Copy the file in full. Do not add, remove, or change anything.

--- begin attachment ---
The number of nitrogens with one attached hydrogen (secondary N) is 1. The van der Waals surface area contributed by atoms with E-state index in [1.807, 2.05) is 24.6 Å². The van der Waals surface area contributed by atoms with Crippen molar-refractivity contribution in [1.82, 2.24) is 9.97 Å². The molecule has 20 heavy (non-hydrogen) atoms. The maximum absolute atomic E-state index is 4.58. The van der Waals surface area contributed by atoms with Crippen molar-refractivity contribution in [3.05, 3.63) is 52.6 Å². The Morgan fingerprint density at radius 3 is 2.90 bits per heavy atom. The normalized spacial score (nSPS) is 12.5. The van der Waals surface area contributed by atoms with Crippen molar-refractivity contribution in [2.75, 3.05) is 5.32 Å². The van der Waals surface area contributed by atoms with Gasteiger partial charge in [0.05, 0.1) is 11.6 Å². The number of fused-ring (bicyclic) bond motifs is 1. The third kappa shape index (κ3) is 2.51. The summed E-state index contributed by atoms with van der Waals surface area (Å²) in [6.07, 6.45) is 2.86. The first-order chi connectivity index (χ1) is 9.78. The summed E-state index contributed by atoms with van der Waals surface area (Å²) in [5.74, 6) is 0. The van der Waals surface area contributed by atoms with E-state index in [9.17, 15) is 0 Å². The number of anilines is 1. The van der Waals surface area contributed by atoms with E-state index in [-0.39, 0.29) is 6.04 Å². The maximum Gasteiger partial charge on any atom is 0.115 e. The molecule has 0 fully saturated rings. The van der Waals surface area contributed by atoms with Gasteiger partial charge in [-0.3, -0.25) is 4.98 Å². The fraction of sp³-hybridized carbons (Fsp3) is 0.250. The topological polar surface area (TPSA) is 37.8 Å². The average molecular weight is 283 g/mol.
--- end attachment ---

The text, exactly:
The number of nitrogens with one attached hydrogen (secondary N) is 1. The van der Waals surface area contributed by atoms with E-state index in [1.807, 2.05) is 24.6 Å². The van der Waals surface area contributed by atoms with Crippen molar-refractivity contribution in [1.82, 2.24) is 9.97 Å². The molecule has 20 heavy (non-hydrogen) atoms. The maximum absolute atomic E-state index is 4.58. The van der Waals surface area contributed by atoms with Crippen molar-refractivity contribution in [3.05, 3.63) is 52.6 Å². The Morgan fingerprint density at radius 3 is 2.90 bits per heavy atom. The normalized spacial score (nSPS) is 12.5. The van der Waals surface area contributed by atoms with Crippen molar-refractivity contribution in [2.75, 3.05) is 5.32 Å². The van der Waals surface area contributed by atoms with Gasteiger partial charge in [0.05, 0.1) is 11.6 Å². The number of fused-ring (bicyclic) bond motifs is 1. The third kappa shape index (κ3) is 2.51. The summed E-state index contributed by atoms with van der Waals surface area (Å²) in [6.07, 6.45) is 2.86. The first-order chi connectivity index (χ1) is 9.78. The summed E-state index contributed by atoms with van der Waals surface area (Å²) in [5.74, 6) is 0. The van der Waals surface area contributed by atoms with E-state index in [9.17, 15) is 0 Å². The number of anilines is 1. The van der Waals surface area contributed by atoms with E-state index in [-0.39, 0.29) is 6.04 Å². The maximum Gasteiger partial charge on any atom is 0.115 e. The molecule has 0 fully saturated rings. The van der Waals surface area contributed by atoms with Gasteiger partial charge in [-0.3, -0.25) is 4.98 Å². The fraction of sp³-hybridized carbons (Fsp3) is 0.250. The topological polar surface area (TPSA) is 37.8 Å². The average molecular weight is 283 g/mol.